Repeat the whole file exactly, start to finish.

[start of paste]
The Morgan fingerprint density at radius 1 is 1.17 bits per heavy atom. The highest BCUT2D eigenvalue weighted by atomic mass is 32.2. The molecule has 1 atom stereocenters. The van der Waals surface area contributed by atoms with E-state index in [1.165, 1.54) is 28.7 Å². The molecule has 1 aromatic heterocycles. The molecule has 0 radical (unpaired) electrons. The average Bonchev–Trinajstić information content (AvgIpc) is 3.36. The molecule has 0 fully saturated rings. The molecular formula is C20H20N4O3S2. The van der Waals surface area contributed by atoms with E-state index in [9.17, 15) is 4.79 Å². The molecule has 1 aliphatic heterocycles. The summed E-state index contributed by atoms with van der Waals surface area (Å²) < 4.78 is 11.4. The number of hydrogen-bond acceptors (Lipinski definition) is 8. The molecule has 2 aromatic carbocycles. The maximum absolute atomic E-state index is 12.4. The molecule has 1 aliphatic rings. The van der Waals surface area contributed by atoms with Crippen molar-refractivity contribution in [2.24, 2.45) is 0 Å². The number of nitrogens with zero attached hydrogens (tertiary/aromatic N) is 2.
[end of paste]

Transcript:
The Morgan fingerprint density at radius 1 is 1.17 bits per heavy atom. The highest BCUT2D eigenvalue weighted by atomic mass is 32.2. The molecule has 1 atom stereocenters. The van der Waals surface area contributed by atoms with E-state index in [1.165, 1.54) is 28.7 Å². The molecule has 1 aromatic heterocycles. The molecule has 0 radical (unpaired) electrons. The average Bonchev–Trinajstić information content (AvgIpc) is 3.36. The molecule has 0 fully saturated rings. The molecular formula is C20H20N4O3S2. The van der Waals surface area contributed by atoms with E-state index in [9.17, 15) is 4.79 Å². The molecule has 1 aliphatic heterocycles. The summed E-state index contributed by atoms with van der Waals surface area (Å²) < 4.78 is 11.4. The number of hydrogen-bond acceptors (Lipinski definition) is 8. The molecule has 2 aromatic carbocycles. The maximum absolute atomic E-state index is 12.4. The molecule has 1 aliphatic rings. The van der Waals surface area contributed by atoms with Crippen molar-refractivity contribution in [2.24, 2.45) is 0 Å². The number of nitrogens with zero attached hydrogens (tertiary/aromatic N) is 2.